Canadian photographer, Chris Rainier, got his grounding in photography as Ansel Adams last assistant and has gone on to work with National Geographic. He is co-founder of The Cultural Sanctuaries Foundation.
It’s a real pleasure to have such a renowned photographer on our judging panel. Can you tell us a little bit about your photography and how you came to be such a well-known travel photographer?
My life has been and remains committed to recording and celebrating the wonders of the world and its cultures on film, as reminders of the past to future generations still unborn – as postcards to the future. With the pressure of the tsunami of modernity sweeping across the planet and our human presence and impact growing ever greater, I feel an urgent need to document and to help to save the fragile ecosystems that have survived for thousands of generations and that are now under such duress. We are changing the planet rapidly and beyond recognition – and if we are not careful, it may be to our own demise. My career began with the teachings and tutelage of the noted landscape photographer Ansel Adams. As his last assistant, he taught me the importance of using photography as a social tool for good. His photographs in all their artistic beauty are testimonies to the urgent need to preserve and protect that last areas of true wilderness in the North American landscape. I took his wisdom and his dedication to heart and I have tried to apply them to my mission in life. My mission will always be to photograph the last “wild”, the truly sacred, places that remain. Also within that time, the photographic medium has changed remarkably. Where once I toiled away in the darkroom with chemicals, light sensitive film and photo- graphic paper, I now for the most part use digital cameras. I do still love working with the old-style cameras using black & white film to create beautiful prints that cannot be matched in the digital world but I believe in the end using the right tool for the right occasion.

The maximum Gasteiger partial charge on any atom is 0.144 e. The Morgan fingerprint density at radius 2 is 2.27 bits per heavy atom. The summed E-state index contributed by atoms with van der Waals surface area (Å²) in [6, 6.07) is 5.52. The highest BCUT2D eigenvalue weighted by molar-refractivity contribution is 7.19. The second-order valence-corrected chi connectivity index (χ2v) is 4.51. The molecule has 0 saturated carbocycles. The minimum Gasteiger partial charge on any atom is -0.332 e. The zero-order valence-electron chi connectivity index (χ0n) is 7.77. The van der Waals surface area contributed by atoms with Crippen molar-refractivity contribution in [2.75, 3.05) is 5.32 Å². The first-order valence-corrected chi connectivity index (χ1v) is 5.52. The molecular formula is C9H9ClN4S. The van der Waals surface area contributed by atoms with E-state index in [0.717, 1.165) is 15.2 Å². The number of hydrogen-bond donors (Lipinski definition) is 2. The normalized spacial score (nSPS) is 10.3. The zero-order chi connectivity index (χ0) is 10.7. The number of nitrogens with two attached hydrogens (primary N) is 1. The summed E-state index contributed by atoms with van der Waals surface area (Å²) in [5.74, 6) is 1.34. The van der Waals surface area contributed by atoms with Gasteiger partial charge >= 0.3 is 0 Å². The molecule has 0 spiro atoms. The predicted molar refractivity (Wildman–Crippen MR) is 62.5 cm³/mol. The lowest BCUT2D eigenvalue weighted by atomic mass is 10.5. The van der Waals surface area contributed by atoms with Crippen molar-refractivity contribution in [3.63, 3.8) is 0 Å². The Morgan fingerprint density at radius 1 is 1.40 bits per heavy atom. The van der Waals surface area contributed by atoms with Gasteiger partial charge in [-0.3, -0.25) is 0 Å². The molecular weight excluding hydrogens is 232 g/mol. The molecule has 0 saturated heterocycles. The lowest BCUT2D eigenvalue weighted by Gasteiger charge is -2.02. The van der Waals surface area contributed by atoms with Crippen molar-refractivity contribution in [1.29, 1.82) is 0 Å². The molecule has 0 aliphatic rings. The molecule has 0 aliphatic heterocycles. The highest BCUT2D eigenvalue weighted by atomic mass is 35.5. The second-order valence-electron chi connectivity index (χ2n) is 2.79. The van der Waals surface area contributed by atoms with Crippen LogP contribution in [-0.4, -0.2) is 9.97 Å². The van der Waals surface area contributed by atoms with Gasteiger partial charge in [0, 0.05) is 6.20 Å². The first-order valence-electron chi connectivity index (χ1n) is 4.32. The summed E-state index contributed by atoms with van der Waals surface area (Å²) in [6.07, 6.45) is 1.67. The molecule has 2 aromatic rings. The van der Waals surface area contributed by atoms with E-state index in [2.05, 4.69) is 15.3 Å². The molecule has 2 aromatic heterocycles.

Chris is a professional photographer, and the founder of Travel Photographer of the Year. He has been working as a professional photographer since 1992, shooting both editorial and advertising photography, and has published over 50 books. He lectures on and teaches and is a competition judge.